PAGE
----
Gluten and Wheat Sensitivty - Do They Exist?

man with stomach ache

( Recent studies both for and against non-celiac gluten sensitivity (NCGS) have been conquering the headlines lately. Read on to help wade through the debate and find out if your symptoms might be related to gluten or wheat or if you should start looking elsewhere for solutions.

What is gluten?

Gluten is one of many proteins found in wheat, and is also found in barley, rye, triticale and a few other grains. It is the protein that those with celiac disease (an autoimmune reaction to the gluten in wheat)  react to. Traditional testing for those showing symptoms associated with celiac disease (such as bloating, gas, diarrhea, frequent illness and lethargy) only test for an autoimmune reaction to very particular forms of this portion of the wheat.

What newer studies, including some gold standard double blind placebo controlled trials,  have shown is that it is possible to not react to gluten while still producing symptoms in response to one of the other subsets of proteins in wheat (1 , 2 , 3). Many long-time sufferers of sensitivity to wheat rejoiced when their symptoms were finally validated by science. No longer did they have to be told that their symptoms are in their head, not related to wheat or both.

Why are some people saying it doesn’t exist?

  • Another study, by the same group who released the study showing that non celiac gluten sensitivity did exist, was pushed forward as a case for NCGS being a false concept (4). News outlets quickly picked up the story and it has since been a battle of the headlines.  Unfortunately, this is a single study and not well designed enough to prove that NCGS doesn’t exist. This is another lesson in letting single studies and sensational headlines get the best of us. Let’s look at why this study doesn’t support the headlines.
  • Limited population.  In research, we don’t apply results tested on only one type of population (in this case only those with Irritable Bowel Syndrome (IBS) were tested on) to the rest of the world. Larger studies are needed to confirm initial results. 
  • The “control” wasn’t neutral.  Those with IBS often react to something called FODMAPS – certain types of fermentable carbohydrates of which lactose is one. Those who are very sensitive may react to small amounts of lactose, and in general those with severe digestive issues are often sensitive to more than one portion of dairy (such as casein or whey proteins). The control used here was whey protein – and interestingly enough the researchers noted that all the groups (those given purified gluten and those given only whey) had significant increases in symptoms when they began the experimental part of the study. That doesn’t show me that gluten or wheat sensitivity doesn’t exist, it shows me that this particular group reacted to both compounds.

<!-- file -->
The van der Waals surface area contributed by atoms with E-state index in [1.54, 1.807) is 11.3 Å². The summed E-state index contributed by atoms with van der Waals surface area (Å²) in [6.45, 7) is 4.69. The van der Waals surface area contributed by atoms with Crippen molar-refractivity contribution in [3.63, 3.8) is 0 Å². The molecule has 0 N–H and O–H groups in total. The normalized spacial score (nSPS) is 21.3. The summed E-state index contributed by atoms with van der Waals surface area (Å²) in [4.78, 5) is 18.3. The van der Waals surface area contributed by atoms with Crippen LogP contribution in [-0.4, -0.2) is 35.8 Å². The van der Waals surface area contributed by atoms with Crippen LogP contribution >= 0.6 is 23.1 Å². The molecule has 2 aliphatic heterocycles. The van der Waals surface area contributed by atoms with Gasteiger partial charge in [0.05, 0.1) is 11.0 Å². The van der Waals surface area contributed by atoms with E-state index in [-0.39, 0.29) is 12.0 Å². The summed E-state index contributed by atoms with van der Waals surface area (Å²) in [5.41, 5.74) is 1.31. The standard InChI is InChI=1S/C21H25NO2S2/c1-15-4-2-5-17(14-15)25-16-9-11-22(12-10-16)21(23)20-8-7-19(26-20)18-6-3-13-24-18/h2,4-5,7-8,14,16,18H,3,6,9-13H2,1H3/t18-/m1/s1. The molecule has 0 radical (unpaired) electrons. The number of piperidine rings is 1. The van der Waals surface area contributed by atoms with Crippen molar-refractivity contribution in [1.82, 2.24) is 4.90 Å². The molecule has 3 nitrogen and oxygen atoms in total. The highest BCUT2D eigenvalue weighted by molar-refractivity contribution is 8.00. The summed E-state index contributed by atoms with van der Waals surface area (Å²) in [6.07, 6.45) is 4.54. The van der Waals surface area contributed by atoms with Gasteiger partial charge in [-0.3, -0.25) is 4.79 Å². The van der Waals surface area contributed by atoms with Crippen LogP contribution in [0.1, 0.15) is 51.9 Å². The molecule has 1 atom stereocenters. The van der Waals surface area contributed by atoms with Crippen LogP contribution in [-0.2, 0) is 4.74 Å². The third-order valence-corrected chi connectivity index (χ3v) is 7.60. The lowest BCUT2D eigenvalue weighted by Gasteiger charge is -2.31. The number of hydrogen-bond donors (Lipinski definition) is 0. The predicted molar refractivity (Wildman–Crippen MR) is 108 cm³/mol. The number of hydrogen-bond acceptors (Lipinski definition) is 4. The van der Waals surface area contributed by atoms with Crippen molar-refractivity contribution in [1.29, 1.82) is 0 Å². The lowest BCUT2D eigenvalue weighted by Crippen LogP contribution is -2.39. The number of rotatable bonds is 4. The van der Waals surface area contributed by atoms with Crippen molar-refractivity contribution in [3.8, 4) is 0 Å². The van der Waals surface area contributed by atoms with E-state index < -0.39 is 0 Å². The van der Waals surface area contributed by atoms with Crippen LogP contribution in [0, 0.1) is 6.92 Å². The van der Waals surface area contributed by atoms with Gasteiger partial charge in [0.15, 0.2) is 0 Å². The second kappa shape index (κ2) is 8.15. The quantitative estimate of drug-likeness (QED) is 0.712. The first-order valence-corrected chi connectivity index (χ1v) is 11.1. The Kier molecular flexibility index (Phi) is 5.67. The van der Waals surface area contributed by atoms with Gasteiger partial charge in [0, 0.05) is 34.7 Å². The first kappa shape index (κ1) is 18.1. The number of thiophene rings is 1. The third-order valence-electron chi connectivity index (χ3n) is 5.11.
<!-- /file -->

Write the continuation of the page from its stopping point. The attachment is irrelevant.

• It is just one study. One study is never the be all and all of nutrition research. The results should be replicated, tested on different groups and under different conditions. For a single study that received a lot of attention it was also a very small study – only 37 participants in the initial test and 22 participants moved on to the crossover test. It was a short study, which is not a limitation of just this study but of much of nutrition research but certainly worth noting – only 3 weeks for the initial part and 38 days for the those who continued on in to the crossover trial. Those who report symptoms of sensitivity may have been accumulating low level inflammatory reactions over months or years, this isn’t necessarily reproduced in a few weeks.

How do I know if I’m sensitive to gluten?

I think the most important question is to find out if you are sensitive to wheat  or all gluten containing products. There are lab tests that can be done, but are typically costly and rarely offered by any mainstream health professionals.

Instead, try a gluten challenge at home:

  • Eliminate all sources of gluten from your diet for at least 30 days.
  • After that have a bowl of barley – a food high in gluten but low in the fermentable carbohydrates found in wheat that others may have difficulty with. Record any changes in your body or symptoms that returned.
  • Two days later try a piece of wheat bread.  Record any changes.
  • Compare your symptoms – if your symptoms returned after the bowl of barley then you likely are sensitive to a component of gluten. If you felt fine with barley but symptoms returned after eating wheat then you are sensitive to something other than gluten in wheat.

Final Thoughts

Wheat and gluten sensitivity is by no means a closed book – we don’t clearly understand how it begins, why it affects some and not others and if it can be “cured”.  I tell my clients to do with what works for them – whether it means eating wheat or avoiding it. Your body and health is the true marker of a good diet. To find out what I look for when helping clients find their best diet by listening to their body check out this post.

There is certainly a need for more research to help clarify both the mechanism (of which there is likely more than one) and help identify biomarkers so that testing of patients with celiac like symptoms, but a negative test, can be more complete and helpful.


For a more in depth look at the science behind gluten and wheat sensitivity you can check out this article from Chris Kresser:
50 shades of gluten intolerance

Find out what foods contain gluten here: Canadian Celiac Association - what not to eat

What is your experience? Share your thoughts (respectfully as always) in the comments below!

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